Potentially, using a low-feature editor could arguably be like jogging with weights. It could teach you good habits that then make you more effective once you switch back to a powerful editor. But you don't bring your weights on race day.


Interesting points, but I'd argue my IDE should make refactoring so easy I do it all the time. Since, I don't write perfect software the first time, I have to iterate. That iterative process shouldn't be a punishment.

Also I don't want to have to think about code formatting. It's a necessary piece of writing but it only gets in the way of logic flow.


This is the most ridiculous post I've read in a while. It's written by someone who's never used a proper IDE. The IDE makes you write bad code ? This must have been written by someone who's a complete noob, honestly. What a rubbish. "You should only be writing a couple of lines of code per day" ... Really ?


Well, you called him a noob, so I guess personal attacks are fair-play.

Let me guess: You're the kind of programmer who immediately invokes a debugger when something unexpected happens.


No I actually rely on my unit tests and very rarely I'm using the debugger (which is awesome by the way). In my book any "programmer" who say's "You shouldn't be writing more than a couple of lines of code a day" is a ... not even noob, dunno what to call him. If your opinion is that IDE makes you a shitty programmer than I honestly don't think you know what you're talking about. Sorry.


I disagree with pretty much every assertion in this article's rant. Advanced visual editors like Visual Studio make the syntax irrelevant and the architecture easy to focus on. Now I can keep my brain focused on separation of concerns with relative ease. Re factoring is also ALMOST irrelevant if you are adhering to a good MVC or MVVM pattern. Granted, if you are a genuine hacker and not interested in building mainstream web apps, then what the author is saying may be true. I wouldn't know.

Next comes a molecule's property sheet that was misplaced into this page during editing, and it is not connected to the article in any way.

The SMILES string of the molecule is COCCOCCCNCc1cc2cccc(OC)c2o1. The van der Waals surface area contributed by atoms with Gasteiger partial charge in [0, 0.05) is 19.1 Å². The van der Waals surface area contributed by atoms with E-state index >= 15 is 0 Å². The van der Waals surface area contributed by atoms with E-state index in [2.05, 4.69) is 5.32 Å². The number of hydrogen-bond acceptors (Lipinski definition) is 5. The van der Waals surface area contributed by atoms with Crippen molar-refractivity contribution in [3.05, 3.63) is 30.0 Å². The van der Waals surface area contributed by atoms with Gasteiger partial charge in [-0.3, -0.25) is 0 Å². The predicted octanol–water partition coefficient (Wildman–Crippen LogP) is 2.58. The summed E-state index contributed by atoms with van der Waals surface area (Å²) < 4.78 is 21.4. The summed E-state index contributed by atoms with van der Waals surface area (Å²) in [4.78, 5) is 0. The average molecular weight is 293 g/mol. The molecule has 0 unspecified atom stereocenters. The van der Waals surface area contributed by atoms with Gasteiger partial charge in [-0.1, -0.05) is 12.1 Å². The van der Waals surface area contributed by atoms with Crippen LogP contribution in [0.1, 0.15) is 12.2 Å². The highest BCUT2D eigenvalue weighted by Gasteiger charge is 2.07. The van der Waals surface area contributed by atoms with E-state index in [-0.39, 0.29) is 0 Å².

> Advanced visual editors like Visual Studio make the syntax irrelevant and the architecture easy to focus on

I disagree. If they made the syntax irrelevant, there wouldn't be a need for the source code window at all.


> Re factoring is also ALMOST irrelevant if you are adhering to a good MVC or MVVM pattern.

There are levels of complexity where an MVC architecture isn't enough to make refactoring "almost" irrelevant, and you run into them pretty quickly.


I can't really agree with this. I get the point, obviously - sometimes, IDE or text editor features end up curing the symptoms rather than the disease. That's valid, insofar as it's probably a bad sign when a coder has to enter loads of boilerplate, or struggles to remember the correct method to call from a sprawling API.

But good coders solve these issues regardless of having tools that make them easier to ignore - and I don't think that making it more time-consuming to write code, for the 99% of the time I'm not doing that, is worthwhile.

I want to enter a few lines of messy code, and have my editor automatically format it; I want to be able to find all uses of a particular function across my codebase; I want my linter to pick up syntax errors or unidiomatic code before I get to the point of running it; I want to be able to autocomplete tokens; I want to easily select and move blocks of code without fiddling with a mouse. These are all features which make it easier to refactor, and not more difficult.

Perhaps this is more valid in the context of people using IDEs rather than text editors, and I'd argue that when working with a new stack it's always worth having a crack at using a text editor/command line environment over an IDE to get a better feel for the environment. Whatever works most effectively for you, at the end of the day.


I like the point of this article, things that make me sigh while writing code are often the things I need to learn to do a new way.

Before I started using multiple cursors in sublime text, I would invent interesting function patterns to avoid having to copy paste sets of stuff in the editor.